Friday, October 31, 2008

How about a roof with that preaching?

Bourland Cemetery -

This cemetery has a covered meeting area for its decoration day and other occasions.

(No) More Dinner on the Grounds

Not sure if this table is still being used for dinner on the grounds. It is located at Bourland Cemetery, not too far from Enon Primitive Baptist Church. Maybe it is used on decoration day?

Dinner on the Grounds

Writing about Enon made me hungry. And that made me think of the photo. This picture was taken in the early 1960s, probably around 1961 or 1962, well before the lunchroom was added on to Enon Primitive Baptist Church. And well before the indoor plumbing (toilets), I might add.
This photo was taken by my father and was originally a slide. I've recently undertaken a project of converting all of his slides to digital images.

Thursday, October 30, 2008

Fall colors at Bourland Cemetery

With fall upon us, here are a couple of scenes from a 2006 visit to Bourland Cemetery in southern Itawamba County. The huge tree in the top left photo is a white oak that towers over the cemetery. As its name suggest, Bourland Cemetery is home to several Bourlands, but there are also Rutledges, Wardlaws and Pennington buried here too. My great-uncle Gaylord Pennington married Orva Rae Rutledge, and as noted earlier my great-aunt Tootsie Pennington (his sister) married Clarence E. Wardlaw. Both Orva Rae and Gaylord, and Uncle Clarence are buried in Bourland Cemetery.

Bean Cemetery

This large old tree anchors Bean Cemetery in southern Itawamba County. Although I have no direct ancestors buried in this cemetery, my family is tied to it in so many different ways. Most of the people buried here were members of Enon Primitive Baptist Church. In fact, the cemetery is also known as Old Enon Cemetery due to the fact that the church was originally located here. My mother's people are long-time Primitive Baptists, and although they were not founding members of Enon, they've shared their bench time with Wardlaws, Beans, Thompsons and others over the years, names found on most of the gravestones in this cemetery.
Today there are pine seedlings throughout the cemetery, but once upon a time - like many other cemeteries - it was kept without a blade of grass among the graves.
Getting to this cemetery was an adventure a couple of Sundays ago. More later about that afternoon.

Sunday Afternoon - Joy Riding Takes on a New Meaning

Our mission for the afternoon was to check out the area where our Pennington ancestors had originally settled upon their arrival in Itawamba County. James J. Pennington and his wife, Laura, brought their family here from Lamar County, Alabama. James bought land in Lost Corners along the Monroe-Itawamba county line in the 1890s. Unfortunately, he and Laura died prematurely from tuberculosis and along with them many of our family's stories and history. Pictured in the ATV is my mother, Betty Jean Pennington Robinson, great-granddaughter of James and Laura. With her is my Aunt Tootsie, formally known as Clara Nell Pennington Wardlaw, granddaughter of James and Laura.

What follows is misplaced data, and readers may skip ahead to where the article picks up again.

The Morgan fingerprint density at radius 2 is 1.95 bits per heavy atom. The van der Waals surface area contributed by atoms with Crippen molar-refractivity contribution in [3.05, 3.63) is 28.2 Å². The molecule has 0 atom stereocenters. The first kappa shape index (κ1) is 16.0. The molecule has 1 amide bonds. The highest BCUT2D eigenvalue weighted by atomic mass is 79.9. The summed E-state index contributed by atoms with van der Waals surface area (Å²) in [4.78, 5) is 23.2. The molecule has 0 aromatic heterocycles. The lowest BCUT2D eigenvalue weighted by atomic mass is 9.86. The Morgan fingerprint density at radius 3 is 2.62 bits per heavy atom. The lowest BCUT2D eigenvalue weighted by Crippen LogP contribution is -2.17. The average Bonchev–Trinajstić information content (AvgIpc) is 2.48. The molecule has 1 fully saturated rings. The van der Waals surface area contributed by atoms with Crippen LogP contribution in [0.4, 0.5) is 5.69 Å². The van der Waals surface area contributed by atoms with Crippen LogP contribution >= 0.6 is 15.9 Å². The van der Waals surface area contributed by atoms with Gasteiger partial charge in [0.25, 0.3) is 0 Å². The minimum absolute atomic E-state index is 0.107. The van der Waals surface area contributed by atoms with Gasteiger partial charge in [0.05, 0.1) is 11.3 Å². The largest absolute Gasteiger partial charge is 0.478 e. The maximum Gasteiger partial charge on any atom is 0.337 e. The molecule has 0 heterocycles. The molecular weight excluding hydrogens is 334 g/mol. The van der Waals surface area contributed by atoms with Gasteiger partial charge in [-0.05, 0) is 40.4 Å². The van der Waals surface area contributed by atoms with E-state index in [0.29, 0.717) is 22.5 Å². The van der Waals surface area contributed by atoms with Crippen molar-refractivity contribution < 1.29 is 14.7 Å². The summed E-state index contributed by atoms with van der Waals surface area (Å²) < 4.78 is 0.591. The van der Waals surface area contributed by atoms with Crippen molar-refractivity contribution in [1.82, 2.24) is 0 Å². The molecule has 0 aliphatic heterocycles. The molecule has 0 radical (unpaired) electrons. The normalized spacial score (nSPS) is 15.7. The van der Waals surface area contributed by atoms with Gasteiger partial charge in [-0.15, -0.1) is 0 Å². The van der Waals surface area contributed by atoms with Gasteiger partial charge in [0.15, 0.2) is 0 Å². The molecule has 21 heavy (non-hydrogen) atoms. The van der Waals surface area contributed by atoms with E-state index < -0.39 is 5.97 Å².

Recent clear-cutting of timber on this property has made the roads impassable even for four-wheelers, but we had fun trying. We tried but couldn't get down to the tract believed to have been owned by James and Laura Pennington. The afternoon wasn't a total loss however as we made our way to Bean Cemetery for a look-see. Also along on the afternoon's adventure were Stephen Wardlaw, Dorothy Wardlaw, Pat Gilmore, my husband Mike, daughter Rebekah and her friend Steven.

Wardlaw Family Connection

Remember when I said that although I had no direct ancestors buried in Bean Cemetery, my family was connected to the cemetery in many different ways? Well now, in addition to my family's connection to Enon Primitive Baptist Church and its original site at the present location of Bean Cemetery, there's another connection here. The Wardlaw family has been connected to mine for many generations. Clara Nell Pennington, who is my great-aunt Tootsie, married Clarence E. Wardlaw. And as mentioned before, the Penningtons and Wardlaws have long attended church together at Enon. Plus, the 1900 census finds them as neighbors when Aaron and William Giles Pennington, brothers to my GG Grandfather James J. Pennington, were living next door to Charles W. Wardlaw, Clarence's grandfather.
The tombstones above belong to Samuel McCulley Wardlaw and his wife, Jane. Samuel and Jane moved their family to Itawamba County from Georgia between 1840 and 1844, based upon the birth places given for their children. Researchers indicate that Samuel was born to William Wardlaw and his second wife, Margaret McCulley, in Gwinnett or Harris County, Georgia. The Wardlaws appear to have been Scotch-Irish, arriving first in Pennsylvania and then following the usual route south through Augusta County, Virginia and later to Abbeville District, South Carolina before spreading west. Samuel's tombstone provides us with a birth date of July 4, 1805 and a death date of May 10, 1877 while census records tell us he was born in Georgia.

Buried next to Samuel in Bean Cemetery is his wife, Jane, whose tombstone indicates that she was born January 3, 1810 and died June 8, 1875. She was born in South Carolina and thought to have been an Austin.